Mass is a measure of inertia.
Mass is universal; it doesn’t depend on location.
balance
Weight
Weight is the force caused by gravity acting on a mass.
Weight is local; it depends on gravity.
When calculating weight, find only the magnitude
(use g = 9.8). The direction of weight (downward)
will be recognized when applying the 2nd Law.
scale
mass
force
Metric
kilogram
newton
click for web page
British
slug
pound
click for applet
CGS
gram
dyne
Inertial and Gravitational Mass
Inertial mass
Relates to how a mass responds to an
external force (called a contact force).
If you push a stalled car into motion you
are testing its inertial mass.
Gravitational mass
Relates to how a mass responds to the
force of gravity (called a field force).
If you lift up a stalled car you are
testing its gravitational mass.
Inertial vs. gravitational mass has been
tested very precisely and shown to be
equal. This explains why all objects
freefall at the same rate of acceleration.
To calculate weight, g is not the
acceleration due to gravity; it is
the gravitational field strength.
g = 9.8 newtons/kilogram.
inertial mass
gravitational mass
click for
freefall video
6
Free Body Diagrams (Force Diagrams)
Free Body Diagrams are needed to apply Newton’s 2nd Law
• Only action forces are drawn on
the Free Body Diagram reactions forces exist, but they
are exerted on another body.
• Forces must be
- drawn in the correct direction
- drawn qualitatively to scale
- labeled correctly
- resolved into components (honors)
click for applet
• Forces may be balanced in both directions
(equilibrium), or unbalanced in at least
one direction (non-equilibrium).
• Use Newton’s 2nd Law to solve problem.
Normal Force, Tension, and Applied Force
Normal Force, Fn
A contact force (also called a support
force) that acts perpendicular to the
surfaces in contact.
Normal means perpendicular.
On a level surface, normal force = weight
(provided no other forces act vertically
and acceleration is zero)
Fn
PHYSICS
Fg = mg
Tension, FT
A pulling force in strings,
PHYSICS
ropes, cables, etc.
Tension force always pulls away from a mass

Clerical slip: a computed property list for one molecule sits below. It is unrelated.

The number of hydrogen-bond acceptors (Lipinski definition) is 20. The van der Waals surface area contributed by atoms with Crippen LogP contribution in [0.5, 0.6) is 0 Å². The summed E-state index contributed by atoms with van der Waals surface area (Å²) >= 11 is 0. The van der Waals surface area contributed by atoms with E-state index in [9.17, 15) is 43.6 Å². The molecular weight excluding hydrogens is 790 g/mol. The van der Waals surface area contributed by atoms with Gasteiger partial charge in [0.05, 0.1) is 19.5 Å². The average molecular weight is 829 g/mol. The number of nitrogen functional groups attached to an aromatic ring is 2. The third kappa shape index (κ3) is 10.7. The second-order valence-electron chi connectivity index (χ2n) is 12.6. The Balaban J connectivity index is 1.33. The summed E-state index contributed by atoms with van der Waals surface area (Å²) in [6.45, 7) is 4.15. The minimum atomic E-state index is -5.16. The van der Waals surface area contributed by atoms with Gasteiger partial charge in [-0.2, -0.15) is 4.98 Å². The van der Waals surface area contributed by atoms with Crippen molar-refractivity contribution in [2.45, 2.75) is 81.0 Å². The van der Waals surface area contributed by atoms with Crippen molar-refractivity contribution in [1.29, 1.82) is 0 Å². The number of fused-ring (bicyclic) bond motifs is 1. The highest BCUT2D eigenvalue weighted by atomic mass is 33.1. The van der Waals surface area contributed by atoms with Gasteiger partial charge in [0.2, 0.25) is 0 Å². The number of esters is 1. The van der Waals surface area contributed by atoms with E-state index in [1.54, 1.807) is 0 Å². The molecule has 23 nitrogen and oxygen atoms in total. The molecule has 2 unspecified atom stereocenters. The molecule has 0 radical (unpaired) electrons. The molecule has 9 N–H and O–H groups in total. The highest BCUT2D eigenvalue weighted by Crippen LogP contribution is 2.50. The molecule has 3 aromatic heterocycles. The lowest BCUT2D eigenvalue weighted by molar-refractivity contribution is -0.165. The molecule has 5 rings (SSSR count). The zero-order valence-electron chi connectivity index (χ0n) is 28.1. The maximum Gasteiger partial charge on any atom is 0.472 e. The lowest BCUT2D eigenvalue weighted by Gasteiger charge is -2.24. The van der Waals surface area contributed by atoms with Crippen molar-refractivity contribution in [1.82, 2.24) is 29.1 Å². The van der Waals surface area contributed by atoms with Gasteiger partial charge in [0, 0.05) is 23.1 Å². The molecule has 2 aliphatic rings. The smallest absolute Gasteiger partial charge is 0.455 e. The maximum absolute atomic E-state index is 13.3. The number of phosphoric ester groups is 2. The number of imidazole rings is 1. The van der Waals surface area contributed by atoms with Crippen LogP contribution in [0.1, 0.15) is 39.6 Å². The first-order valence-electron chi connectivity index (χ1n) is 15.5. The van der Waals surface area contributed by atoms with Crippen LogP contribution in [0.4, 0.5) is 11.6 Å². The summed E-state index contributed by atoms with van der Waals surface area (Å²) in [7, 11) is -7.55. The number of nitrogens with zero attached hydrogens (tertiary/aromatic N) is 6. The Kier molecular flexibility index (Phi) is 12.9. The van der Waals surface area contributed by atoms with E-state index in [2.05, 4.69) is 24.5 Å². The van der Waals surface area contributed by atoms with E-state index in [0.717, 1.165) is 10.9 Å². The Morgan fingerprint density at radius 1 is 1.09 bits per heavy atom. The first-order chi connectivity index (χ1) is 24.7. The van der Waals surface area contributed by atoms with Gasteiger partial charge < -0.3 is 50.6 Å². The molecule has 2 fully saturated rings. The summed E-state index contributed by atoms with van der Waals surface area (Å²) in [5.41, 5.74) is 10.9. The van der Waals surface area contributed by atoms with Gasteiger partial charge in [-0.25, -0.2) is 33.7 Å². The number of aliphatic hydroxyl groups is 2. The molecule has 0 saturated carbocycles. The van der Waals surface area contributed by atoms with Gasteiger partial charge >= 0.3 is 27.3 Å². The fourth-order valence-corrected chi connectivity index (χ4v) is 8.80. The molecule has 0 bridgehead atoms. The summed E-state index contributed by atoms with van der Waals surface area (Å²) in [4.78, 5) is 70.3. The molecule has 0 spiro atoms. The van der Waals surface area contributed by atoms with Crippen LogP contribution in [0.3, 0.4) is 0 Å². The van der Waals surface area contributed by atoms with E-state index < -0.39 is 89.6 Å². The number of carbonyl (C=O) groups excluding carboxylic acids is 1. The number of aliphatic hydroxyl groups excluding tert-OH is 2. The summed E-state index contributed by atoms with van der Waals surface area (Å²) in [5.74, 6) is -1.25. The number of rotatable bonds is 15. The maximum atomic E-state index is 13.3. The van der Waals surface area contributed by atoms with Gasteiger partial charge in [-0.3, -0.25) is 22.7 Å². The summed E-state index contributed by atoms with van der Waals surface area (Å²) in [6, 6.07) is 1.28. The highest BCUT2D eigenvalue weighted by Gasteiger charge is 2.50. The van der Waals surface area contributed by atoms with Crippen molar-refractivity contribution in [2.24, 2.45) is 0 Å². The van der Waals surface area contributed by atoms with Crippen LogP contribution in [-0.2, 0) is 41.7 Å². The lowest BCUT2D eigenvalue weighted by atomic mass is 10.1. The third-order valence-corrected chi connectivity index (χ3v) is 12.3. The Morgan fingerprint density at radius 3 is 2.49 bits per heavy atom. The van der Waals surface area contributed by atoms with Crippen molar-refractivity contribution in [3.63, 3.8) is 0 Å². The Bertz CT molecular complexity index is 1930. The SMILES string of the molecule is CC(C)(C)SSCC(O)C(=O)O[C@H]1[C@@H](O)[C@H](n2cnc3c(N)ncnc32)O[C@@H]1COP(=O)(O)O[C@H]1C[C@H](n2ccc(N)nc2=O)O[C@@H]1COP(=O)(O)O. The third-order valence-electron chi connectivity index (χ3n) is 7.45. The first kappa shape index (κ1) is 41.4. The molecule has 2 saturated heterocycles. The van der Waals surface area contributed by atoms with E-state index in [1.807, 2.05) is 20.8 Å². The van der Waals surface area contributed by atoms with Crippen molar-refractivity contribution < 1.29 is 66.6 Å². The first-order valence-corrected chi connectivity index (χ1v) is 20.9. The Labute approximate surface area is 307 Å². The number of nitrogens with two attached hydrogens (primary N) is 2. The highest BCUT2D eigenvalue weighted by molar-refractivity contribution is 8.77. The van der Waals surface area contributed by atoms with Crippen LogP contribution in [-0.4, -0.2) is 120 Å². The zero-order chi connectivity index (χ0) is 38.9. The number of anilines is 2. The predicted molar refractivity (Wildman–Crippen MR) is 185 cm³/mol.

(opposite of compression).
Applied Force, Fa
An applied force is any external force.
rope
FT
Fa
PHYSICS
7
Spring Force
Spring Force, Fsp
The force associated with a stretched
spring, or any elastic material.
Hooke’s Law
The spring force varies linearly with
the amount of displacement.
scalar form
click for
applet
click for
applet
Spring constant, k, has
units of newtons/meter
vertical spring
displacement
vector form
Fsp
force
Friction Force
Friction force is caused by molecular bonding between surfaces.
Fn
Friction is a contact force between
solids that acts parallel to the surfaces
Fa
Fs
in contact, and always opposes motion.
block pulled
Friction force depends on:
(at rest)
- normal force, Fn
- coefficient of the surfaces, μ (say “me-u”)
Static friction, Fs opposes
the intended motion of two
surfaces in contact but at
rest relative to one another.
Kinetic friction, Fk opposes
motion of two surfaces in
contact that are moving
relative to one another.
Kinetic friction is less than static friction.
walking
Fk
block in
motion
Fg
Fn
Fs
Fg
Fn
Fa
Fg
acceleration
8
Coefficients of Friction
surfaces in contact
µs
µk
leather-soled shoes on wood
0.3
0.2
rubber-soled shoes on wood
0.9
0.7
climbing boots on rock
1.0
0.8
shoes on ice
0.1
0.05
auto tires on dry concrete
1.0
0.8
auto tires on wet concrete
0.7
0.5
auto tires on icy concrete
0.3
0.02
waxed skis on dry snow
0.08
0.04
waxed skis on wet snow
0.14
0.1
wood on wood
0.4
0.2
glass on glass
0.9
0.4
steel on steel - dry
0.6
0.4
steel on steel - greased
0.1
0.05
synovial joints in humans
0.01
0.003
Static vs. Kinetic Friction
Free Body Diagrams
A free body diagram identifies all action forces on an
object so that the resultant force can be determined.
Balanced Forces
When the sum of all forces is equal to
zero the object does not accelerate (at
rest or constant velocity).
Fs
Fn
PHYSICS
Fa
Fg
click for web page
Unbalanced Forces
When the sum of all forces is not
equal to zero, the object accelerates
in the direction of the resultant force.
click for
applet
Fk
Fn
PHYSICS
acceleration
Fa
Fg
9
Torque (Rotational Force)
Torque depends on:
• force applied (F)
• position of force (d)
• angle of force (θ)
F
“tau”
Metric unit of torque
Direction of torque:
is it a vector?
F
• counter clockwise = positive
ccw
• clockwise = negative
• direction is defined by the
“right hand rule”
F
torque
applet
cw
r
F
torque
applet
Torque and Equilibrium
Translation equilibrium
means forces sum to zero
Rotational equilibrium
means torques sum to zero
FN,L
point of
rotation
FN,R
m2g
m1g
When using torque equation:
• decide a point of rotation to use
(eliminate unknown force if possible)
• careful with +/– sign of torques
• θ is often 90˚ but not always!
torque applet
Example: A 1-kg mass rests 10 cm right
of center on a 100 cm long board of
mass 0.5 kg. Two spring scales support
the board, each at 15 cm from the end.
What force does each spring scale read?
honors
torque
applet
10